"We had the chance to celebrate the 2002 season together," he said. "And I celebrated '10, '12 and '14 without them. But I know they would have been joyfully celebrating along with me if they had been here."
Evans' mother died of cancer and his father died shortly thereafter from a heart attack. They were both in their 70s and passed long before their time.
"But I don't live with any regrets," he said. "I loved them passionately and celebrated with them faithfully and learned from them without hesitation. I felt like they were Mom and Dad, but they were great supporters and friends to me as an adult. I can't think of anybody I ever wanted to spend more time with. They were special."
Evans continues to know his share of heartache. An older sister is also suffering from breast cancer that has metastasized in her bones. During our interview session, he confided the grim fact that she had undergone a chemotherapy session earlier on the same day. Thus, placing Matt Cain on the disabled list with a flexor tendon strain in his recovering right arm is small change in comparison.
Evans seems remarkably well-centered. He spent his formative years in Massachusetts and at 9 years old moved with his family to North Carolina, where like many a kid, he harbored the dream of playing Major League Baseball. Evans was a catcher for his high school team, but then had his dreams dashed as a freshman when he tried to walk on the baseball team at the University of North Carolina and was cut.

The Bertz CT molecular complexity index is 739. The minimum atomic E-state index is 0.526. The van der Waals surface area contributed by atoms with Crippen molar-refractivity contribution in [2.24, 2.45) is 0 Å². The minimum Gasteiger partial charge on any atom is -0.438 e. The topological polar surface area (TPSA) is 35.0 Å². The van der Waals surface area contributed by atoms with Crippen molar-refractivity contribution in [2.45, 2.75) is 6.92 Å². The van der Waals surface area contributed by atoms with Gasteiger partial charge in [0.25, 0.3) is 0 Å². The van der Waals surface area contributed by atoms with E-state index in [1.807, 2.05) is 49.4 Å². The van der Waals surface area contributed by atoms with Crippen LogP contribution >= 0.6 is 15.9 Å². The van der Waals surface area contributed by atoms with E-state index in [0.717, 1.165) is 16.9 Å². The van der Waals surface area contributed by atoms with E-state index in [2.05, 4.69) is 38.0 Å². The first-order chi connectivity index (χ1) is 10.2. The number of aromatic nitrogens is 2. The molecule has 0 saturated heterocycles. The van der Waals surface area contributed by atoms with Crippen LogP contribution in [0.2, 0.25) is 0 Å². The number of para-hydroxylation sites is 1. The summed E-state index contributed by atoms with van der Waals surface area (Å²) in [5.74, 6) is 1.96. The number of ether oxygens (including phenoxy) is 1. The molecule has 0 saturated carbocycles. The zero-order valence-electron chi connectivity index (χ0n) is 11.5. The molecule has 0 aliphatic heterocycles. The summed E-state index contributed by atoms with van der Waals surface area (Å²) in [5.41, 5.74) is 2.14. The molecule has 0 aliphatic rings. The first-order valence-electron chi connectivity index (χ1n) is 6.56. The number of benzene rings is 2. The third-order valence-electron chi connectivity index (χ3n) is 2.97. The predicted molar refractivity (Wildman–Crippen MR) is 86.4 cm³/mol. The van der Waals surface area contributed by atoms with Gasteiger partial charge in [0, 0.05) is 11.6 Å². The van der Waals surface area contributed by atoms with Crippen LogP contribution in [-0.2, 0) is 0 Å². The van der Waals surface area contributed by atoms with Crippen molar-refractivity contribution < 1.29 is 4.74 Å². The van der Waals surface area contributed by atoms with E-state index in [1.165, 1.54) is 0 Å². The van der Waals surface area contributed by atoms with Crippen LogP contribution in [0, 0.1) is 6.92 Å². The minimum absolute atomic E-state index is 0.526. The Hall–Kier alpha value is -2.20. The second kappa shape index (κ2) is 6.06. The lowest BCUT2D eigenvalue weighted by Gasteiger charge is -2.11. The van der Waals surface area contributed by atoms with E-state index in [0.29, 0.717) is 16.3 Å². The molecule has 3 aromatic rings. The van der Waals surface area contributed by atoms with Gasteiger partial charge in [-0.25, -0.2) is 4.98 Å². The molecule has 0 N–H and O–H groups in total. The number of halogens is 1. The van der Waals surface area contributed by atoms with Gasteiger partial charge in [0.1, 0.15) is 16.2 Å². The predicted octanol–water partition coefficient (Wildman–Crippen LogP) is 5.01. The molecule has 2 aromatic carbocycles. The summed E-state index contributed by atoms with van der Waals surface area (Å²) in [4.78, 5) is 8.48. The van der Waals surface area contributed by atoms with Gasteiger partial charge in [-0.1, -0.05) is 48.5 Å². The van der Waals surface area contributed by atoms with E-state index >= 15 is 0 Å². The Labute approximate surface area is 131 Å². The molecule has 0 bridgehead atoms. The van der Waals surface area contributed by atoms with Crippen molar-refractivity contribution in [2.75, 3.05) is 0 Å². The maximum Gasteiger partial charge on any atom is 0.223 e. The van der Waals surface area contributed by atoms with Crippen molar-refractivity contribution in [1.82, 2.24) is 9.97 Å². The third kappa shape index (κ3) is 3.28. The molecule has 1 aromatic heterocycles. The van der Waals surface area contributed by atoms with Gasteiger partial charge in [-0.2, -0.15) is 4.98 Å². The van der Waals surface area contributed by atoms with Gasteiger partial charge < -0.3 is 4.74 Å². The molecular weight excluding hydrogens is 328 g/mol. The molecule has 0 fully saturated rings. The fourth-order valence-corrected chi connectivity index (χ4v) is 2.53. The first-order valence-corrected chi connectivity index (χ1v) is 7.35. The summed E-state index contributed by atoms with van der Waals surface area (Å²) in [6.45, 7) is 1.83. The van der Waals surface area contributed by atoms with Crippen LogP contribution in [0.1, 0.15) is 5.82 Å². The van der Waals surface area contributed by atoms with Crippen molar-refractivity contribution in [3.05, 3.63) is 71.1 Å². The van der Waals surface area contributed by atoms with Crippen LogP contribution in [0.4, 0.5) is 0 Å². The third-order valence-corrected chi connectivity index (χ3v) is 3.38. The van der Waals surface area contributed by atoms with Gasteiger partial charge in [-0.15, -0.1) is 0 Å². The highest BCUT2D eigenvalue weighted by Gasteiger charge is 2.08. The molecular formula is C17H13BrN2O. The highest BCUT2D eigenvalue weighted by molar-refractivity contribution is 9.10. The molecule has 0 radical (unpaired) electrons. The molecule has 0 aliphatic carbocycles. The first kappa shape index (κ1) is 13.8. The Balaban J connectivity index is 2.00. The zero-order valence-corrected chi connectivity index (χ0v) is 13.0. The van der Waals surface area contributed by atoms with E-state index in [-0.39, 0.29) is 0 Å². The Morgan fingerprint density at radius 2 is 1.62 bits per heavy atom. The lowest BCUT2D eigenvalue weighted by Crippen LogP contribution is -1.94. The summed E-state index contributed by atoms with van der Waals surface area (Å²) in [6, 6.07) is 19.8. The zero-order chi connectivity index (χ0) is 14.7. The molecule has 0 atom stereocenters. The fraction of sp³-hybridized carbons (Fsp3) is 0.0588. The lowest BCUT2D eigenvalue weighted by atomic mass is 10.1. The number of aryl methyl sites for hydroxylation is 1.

When Evans went to question the coach, he was offered a dose of harsh reality.
"He told me my tools were just average across the board," Evans said. "There was no high-end tool he could use. But when I walked out of his office, I was the new assistant."
Little did Evans know that one day he'd be making similar assessments that might determine the fate of other kids with familiar dreams. Evans had to take a different direction.
"I've always been passionate about the game. My dream has always been to play the game," Evans said. "I'm thankful to even be part of the game I've loved since I was young and a small, small child."
Evans earned his degree from North Carolina and took a path that led him to an internship with the Red Sox and a job in Major League Baseball's main office. From there, he joined Sabean in San Francisco, forming a relationship that crystalized Friday with his appointment as Giants GM. Evans is 46 years old now, and as we were seated in San Francisco's dugout, he flashed a digital picture of his three beautiful children: Jonathan, 10, Anjali, 7, and Jackson, 18 months.
The three World Series titles are one thing, but there's no doubt about what part of his life he's prouder of. Isn't that what balance really is all about?
"Balance to me is that you don't let anything suffer," Evans said. "Your work doesn't suffer, your health doesn't suffer, your family doesn't suffer. There are ongoing sacrifices, but no one suffers. That's the challenge. It's an ongoing challenge. It's a nationwide challenge. I mean, I'm not unique. Not at all."